What Is Asperger Syndrome?
'Asperger's Syndrome is a High Functional form of Autism which is a life long disability that affects how a person makes sense of the world. Males are diagnosed with asperger Syndrome at a rate of 4-6 times higher then females, Asperger effects about 1 in 200 people
Asperger's syndrome (AS), is a neurobiological disorder affecting several areas of one’s development in contrast with Autism. Asperger Syndrome is commonly referred to as a form of "high-functioning" autism. Individuals with Asperger's are considered to have a higher intellectual capacity while suffering from a lower social capacity.
Asperger syndrome is mostly a 'hidden disability'. This means that you can't tell that someone has the condition from their outward appearance
Asperger Syndrome Disorder is a milder variant of Autistic Disorder. Both Asperger Syndrome Disorder and Autistic Disorder are in fact subgroups of a larger diagnostic category, This larger category is called either Autistic Spectrum Disorder (in most European countries) or Pervasive Developmental Disorders “PDD” (in the USA).
Asperger syndrome is a condition on the autistic spectrum. It manifests in individual ways and can have both positive and negative effects on a person's life. Like other autistic spectrum disorders, Asperger's includes repetitive behaviour patterns and impairment in social interaction. So a person with Asperger’s People with Asperger syndrome see, hear and feel the world differently to other people. If you have Asperger syndrome, you have it for life are more likely to desire social acceptance, but may be unable to mediate social interactions due to not being able to read social cues, or body language from people around them.
People with Asperger syndrome are of average or above average intelligence. They do not usually have the learning disabilities that many autistic people have, but they may have specific learning difficulties. They have fewer problems with speech but may still have difficulties with understanding and processing language
Asperger Syndrome is a life long condition which is most commonly found in men rather than woman but With the right support and encouragement, people with Asperger syndrome can lead full and independent lives.
What Causes Asperger Syndrome
Researchers and mental health experts are still investigating the causes of autism and AS. Many believe that the pattern of behaviour that characterizes AS may have many causes. There seems to be a hereditary component to AS, and research indicates that in some cases AS may be associated, however it has been observed that AS is often found in children with pre-,peri-,or post natal problems and nearly half of those diagnosed with Asperger's Syndrome have suffered lack of oxygen at birth.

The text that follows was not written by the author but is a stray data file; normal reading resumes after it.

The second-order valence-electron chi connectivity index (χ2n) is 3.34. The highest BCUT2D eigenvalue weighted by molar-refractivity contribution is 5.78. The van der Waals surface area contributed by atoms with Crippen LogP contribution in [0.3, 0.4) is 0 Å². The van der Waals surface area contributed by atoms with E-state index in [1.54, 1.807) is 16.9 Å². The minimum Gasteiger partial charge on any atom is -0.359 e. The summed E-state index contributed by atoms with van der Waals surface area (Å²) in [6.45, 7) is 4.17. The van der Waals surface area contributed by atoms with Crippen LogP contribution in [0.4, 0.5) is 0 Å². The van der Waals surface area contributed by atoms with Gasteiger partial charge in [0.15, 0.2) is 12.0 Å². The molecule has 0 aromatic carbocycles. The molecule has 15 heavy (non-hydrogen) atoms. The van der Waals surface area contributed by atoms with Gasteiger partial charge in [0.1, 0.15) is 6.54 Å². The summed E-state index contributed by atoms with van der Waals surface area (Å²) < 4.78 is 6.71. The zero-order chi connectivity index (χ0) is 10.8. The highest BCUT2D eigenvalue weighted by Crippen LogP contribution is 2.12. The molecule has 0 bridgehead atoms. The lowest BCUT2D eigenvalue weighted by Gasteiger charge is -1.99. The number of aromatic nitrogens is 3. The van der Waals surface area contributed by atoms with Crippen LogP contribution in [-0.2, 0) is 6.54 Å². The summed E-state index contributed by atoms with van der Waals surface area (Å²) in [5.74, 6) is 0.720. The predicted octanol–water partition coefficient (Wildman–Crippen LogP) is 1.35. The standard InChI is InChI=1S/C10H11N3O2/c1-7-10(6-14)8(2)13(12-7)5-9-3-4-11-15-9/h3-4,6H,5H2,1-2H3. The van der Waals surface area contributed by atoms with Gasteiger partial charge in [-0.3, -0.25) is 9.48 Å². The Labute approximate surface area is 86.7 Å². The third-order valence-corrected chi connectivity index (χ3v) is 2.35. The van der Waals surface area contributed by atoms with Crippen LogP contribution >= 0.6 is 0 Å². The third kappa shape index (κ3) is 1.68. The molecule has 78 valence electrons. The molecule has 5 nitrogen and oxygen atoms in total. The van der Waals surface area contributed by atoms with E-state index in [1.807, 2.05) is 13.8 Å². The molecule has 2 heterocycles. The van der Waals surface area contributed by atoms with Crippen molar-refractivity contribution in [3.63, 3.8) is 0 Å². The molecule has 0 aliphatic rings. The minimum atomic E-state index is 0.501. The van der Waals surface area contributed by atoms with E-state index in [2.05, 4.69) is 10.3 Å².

Scientists have pinpointed a rogue genes that could unlock the riddle to Asperger Syndrome. Three major Studies have identified specific genetic links to autism, related to the development and 'wiring' of the brain.
The findings suggest that flaws in proteins called cell adhesion molecules are present in more then two-thirds of cases and are central to some 15 per cent. the proteins play a vital role in shaping brain connections and the way nerve cells communicate.
Overall, more than 130 genes may be linked to the condition, acting together to predispose a child to Aspergers, BUT now the controversial research linking the MMR jab to autism has now been widely discredited.
Research over the last half century has established autism as a neurodevelopmental disorder. Early suggestions that ASDs might result from abnormal parenting have been abandoned in the face of overwhelming evidence for a biological basis and a strong genetic component. Most researchers believe that ASDs have a variety of causes, perhaps all affecting the same brain systems, or impeding development through disruption of different abilities necessary for social and communicative development.Whether environmental factors interact with genetic susceptibility is as yet unclear.
Medical Research Council. (2001). MRC review of autism research: Epidemiology and causes. London: MRC
Frequently Asked Questions
Q: Could Asperger Syndrome be Inherited
A: There is research showing similar features in first or second degree relatives on either side of the family
Q: Could Problems in Pregnancy cause Aspergers
A: Some studies state that quite a high percentage of cases had a history of natal conditions that might have caused damage. But, in general, pregnancy may well have been unremarkable. However, the incidence of obstetric abnormalities is high. No one factor can be identified, but labour crises and neonatal problems are recorded with a significant number of children with AS. There is also a greater incidence of babies who are small for gestational age, and mothers in the older age range. It is recognised that there are three principal causes of Asperger's Syndrome - genetic factors, unfavourable genetic events, and infections during pregnancy or early infancy that affect the brain
Q: Can a person with aspergers have other conditions
A: Yes people with aspergers could have other conditions
Q: Could I caused the condition
A: Asperger's Syndrome is not caused by emotional trauma, neglect or failing to love your child